A Holistic Approach to Energy Harvesting for Indoor Robots: Theoretical Framework and Experimental Validations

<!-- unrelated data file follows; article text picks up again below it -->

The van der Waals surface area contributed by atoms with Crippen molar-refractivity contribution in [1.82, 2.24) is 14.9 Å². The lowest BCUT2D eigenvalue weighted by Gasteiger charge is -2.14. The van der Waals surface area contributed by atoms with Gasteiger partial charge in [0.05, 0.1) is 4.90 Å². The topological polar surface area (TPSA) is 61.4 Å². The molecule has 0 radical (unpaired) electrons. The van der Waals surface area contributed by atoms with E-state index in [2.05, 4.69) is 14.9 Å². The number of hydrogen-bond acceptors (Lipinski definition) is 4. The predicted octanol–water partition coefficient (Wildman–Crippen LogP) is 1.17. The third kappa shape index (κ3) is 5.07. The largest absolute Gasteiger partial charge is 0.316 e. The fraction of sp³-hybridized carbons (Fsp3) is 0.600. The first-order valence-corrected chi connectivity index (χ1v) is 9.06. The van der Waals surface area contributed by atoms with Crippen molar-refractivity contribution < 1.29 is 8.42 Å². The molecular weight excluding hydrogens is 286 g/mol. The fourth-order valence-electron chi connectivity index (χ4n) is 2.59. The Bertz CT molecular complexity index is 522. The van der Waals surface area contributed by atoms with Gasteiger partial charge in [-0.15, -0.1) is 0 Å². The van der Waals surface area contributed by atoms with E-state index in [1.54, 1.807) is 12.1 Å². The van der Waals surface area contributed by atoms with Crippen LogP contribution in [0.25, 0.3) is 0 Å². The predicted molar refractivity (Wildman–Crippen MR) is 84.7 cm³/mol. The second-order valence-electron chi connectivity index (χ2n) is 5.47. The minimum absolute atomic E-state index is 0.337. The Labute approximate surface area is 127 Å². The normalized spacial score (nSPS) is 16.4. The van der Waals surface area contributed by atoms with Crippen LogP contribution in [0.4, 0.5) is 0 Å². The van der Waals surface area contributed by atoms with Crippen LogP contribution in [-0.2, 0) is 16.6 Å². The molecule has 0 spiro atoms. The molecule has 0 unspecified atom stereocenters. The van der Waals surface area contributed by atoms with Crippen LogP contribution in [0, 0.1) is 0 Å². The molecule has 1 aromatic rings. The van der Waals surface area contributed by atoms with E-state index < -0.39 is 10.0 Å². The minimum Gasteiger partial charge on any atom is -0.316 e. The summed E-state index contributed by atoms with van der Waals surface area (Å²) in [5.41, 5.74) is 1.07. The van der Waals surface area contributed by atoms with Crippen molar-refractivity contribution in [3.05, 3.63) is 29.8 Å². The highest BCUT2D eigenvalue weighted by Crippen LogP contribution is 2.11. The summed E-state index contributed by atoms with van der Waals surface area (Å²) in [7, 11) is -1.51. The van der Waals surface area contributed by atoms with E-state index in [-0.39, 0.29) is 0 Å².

Service robotics is a fast expanding market. Inside households, domestic robots can now accomplish numerous tasks, such as floor cleaning, surveillance, or remote presence. Their sales have considerably increased over the past years. Whereas 1.05 million domestic service robots were reportedly sold in 2009, at least 2.7 million units were sold in 2013. Consequently, this growth gives rise to an increase of the energy needs to power such a large and growing fleet of robots. However, the unique properties of mobile robots open some new fields of research. We must find technologies that are suitable for decreasing the energy requirements and thus further advance towards a sustainable development. This thesis tackles two fundamental goals based on a holistic approach of the global problem. The first goal is to reduce the energy needs by identifying key technologies in making energy-efficient robots. The second goal is to leverage innovative indoor energy sources to increase the ratio of renewable energies scavenged from the environment. To achieve our first goal, new energy-wise metrics are applied to real robotic hardware. This gives us the means to assess the impact of some technologies on the overall energy balance. First, we analysed seven robotic vacuum cleaners from a representative sample of the market that encompasses a wide variety of technologies. Simultaneous Localisation and Mapping (SLAM) was identified as a key technology to reduce energy needs when carrying out such tasks. Even if the instantaneous power is slightly increased, the completion time of the task is greatly reduced. We also analysed the needed sensors to achieve SLAM, as they are largely diversified. This work tested three sensors using three different technologies. We identified several important metrics. As of our second goal, potential energy sources are compared to the needs of an indoor robot. The sunshine coming through a building's apertures is identified as a promising source of renewable power. Numerical simulations showed how a mobile robot is mandatory to take full advantage of this previously unseen situation, as well as the influence of the geometric parameters on the yearly energy income under ideal sunny conditions. When considering a real system, the major difficulty to overcome is the tracking of the sunbeam along the day. The proposed algorithm uses a hybrid method. A high-level cognitive approach is responsible for the initial placement. Following realignments during the day are performed by a low-level reactive behaviour. A solar harvesting module was developed for our research robot. The tests conducted inside a controlled environment demonstrate the feasibility of this concept and the good performances of the aforementioned algorithm. Based on a realistic scenario and weather conditions, we computed that between 1 and 14 days of recharge could be necessary for a single cleaning task. In the future, our innovative technology could greatly lower the energy needs of service robots. However, it is not completely possible to abandon the recharge station due to occasional bad weather. The acceptance of this technology inside the user's home ecosystem remains to be studied.

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